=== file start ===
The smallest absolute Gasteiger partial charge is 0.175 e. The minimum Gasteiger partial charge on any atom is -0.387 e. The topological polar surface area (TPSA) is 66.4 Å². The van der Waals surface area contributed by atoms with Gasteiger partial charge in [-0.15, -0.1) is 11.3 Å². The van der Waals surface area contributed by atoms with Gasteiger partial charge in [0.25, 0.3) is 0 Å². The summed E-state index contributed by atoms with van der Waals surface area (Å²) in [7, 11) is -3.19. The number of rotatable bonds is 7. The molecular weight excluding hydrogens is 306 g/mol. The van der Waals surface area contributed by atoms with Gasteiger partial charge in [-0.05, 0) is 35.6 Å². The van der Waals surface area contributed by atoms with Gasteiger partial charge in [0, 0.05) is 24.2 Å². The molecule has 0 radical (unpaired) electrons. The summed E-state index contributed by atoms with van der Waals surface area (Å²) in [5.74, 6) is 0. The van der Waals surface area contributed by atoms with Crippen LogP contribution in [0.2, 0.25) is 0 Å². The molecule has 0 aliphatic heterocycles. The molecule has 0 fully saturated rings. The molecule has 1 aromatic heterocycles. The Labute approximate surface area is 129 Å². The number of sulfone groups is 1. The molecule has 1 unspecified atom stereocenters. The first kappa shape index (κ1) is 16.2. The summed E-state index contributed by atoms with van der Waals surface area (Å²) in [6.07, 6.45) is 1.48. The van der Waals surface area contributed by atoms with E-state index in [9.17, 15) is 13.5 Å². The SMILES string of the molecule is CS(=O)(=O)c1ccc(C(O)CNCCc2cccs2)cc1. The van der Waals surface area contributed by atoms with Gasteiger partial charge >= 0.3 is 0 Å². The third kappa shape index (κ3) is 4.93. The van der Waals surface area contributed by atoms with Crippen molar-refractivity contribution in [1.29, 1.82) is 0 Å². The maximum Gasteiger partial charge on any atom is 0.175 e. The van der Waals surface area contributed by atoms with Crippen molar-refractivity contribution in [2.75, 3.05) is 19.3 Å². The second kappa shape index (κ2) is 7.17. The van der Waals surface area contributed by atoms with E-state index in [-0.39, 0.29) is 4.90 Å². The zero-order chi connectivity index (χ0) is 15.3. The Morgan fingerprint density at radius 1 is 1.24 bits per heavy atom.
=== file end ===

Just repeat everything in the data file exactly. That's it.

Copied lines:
The smallest absolute Gasteiger partial charge is 0.175 e. The minimum Gasteiger partial charge on any atom is -0.387 e. The topological polar surface area (TPSA) is 66.4 Å². The van der Waals surface area contributed by atoms with Gasteiger partial charge in [-0.15, -0.1) is 11.3 Å². The van der Waals surface area contributed by atoms with Gasteiger partial charge in [0.25, 0.3) is 0 Å². The summed E-state index contributed by atoms with van der Waals surface area (Å²) in [7, 11) is -3.19. The number of rotatable bonds is 7. The molecular weight excluding hydrogens is 306 g/mol. The van der Waals surface area contributed by atoms with Gasteiger partial charge in [-0.05, 0) is 35.6 Å². The van der Waals surface area contributed by atoms with Gasteiger partial charge in [0, 0.05) is 24.2 Å². The molecule has 0 radical (unpaired) electrons. The summed E-state index contributed by atoms with van der Waals surface area (Å²) in [5.74, 6) is 0. The van der Waals surface area contributed by atoms with Crippen LogP contribution in [0.2, 0.25) is 0 Å². The molecule has 0 aliphatic heterocycles. The molecule has 0 fully saturated rings. The molecule has 1 aromatic heterocycles. The Labute approximate surface area is 129 Å². The number of sulfone groups is 1. The molecule has 1 unspecified atom stereocenters. The first kappa shape index (κ1) is 16.2. The summed E-state index contributed by atoms with van der Waals surface area (Å²) in [6.07, 6.45) is 1.48. The van der Waals surface area contributed by atoms with E-state index in [9.17, 15) is 13.5 Å². The SMILES string of the molecule is CS(=O)(=O)c1ccc(C(O)CNCCc2cccs2)cc1. The van der Waals surface area contributed by atoms with Gasteiger partial charge >= 0.3 is 0 Å². The third kappa shape index (κ3) is 4.93. The van der Waals surface area contributed by atoms with Crippen molar-refractivity contribution in [1.29, 1.82) is 0 Å². The maximum Gasteiger partial charge on any atom is 0.175 e. The van der Waals surface area contributed by atoms with Crippen molar-refractivity contribution in [2.75, 3.05) is 19.3 Å². The second kappa shape index (κ2) is 7.17. The van der Waals surface area contributed by atoms with E-state index in [-0.39, 0.29) is 4.90 Å². The zero-order chi connectivity index (χ0) is 15.3. The Morgan fingerprint density at radius 1 is 1.24 bits per heavy atom.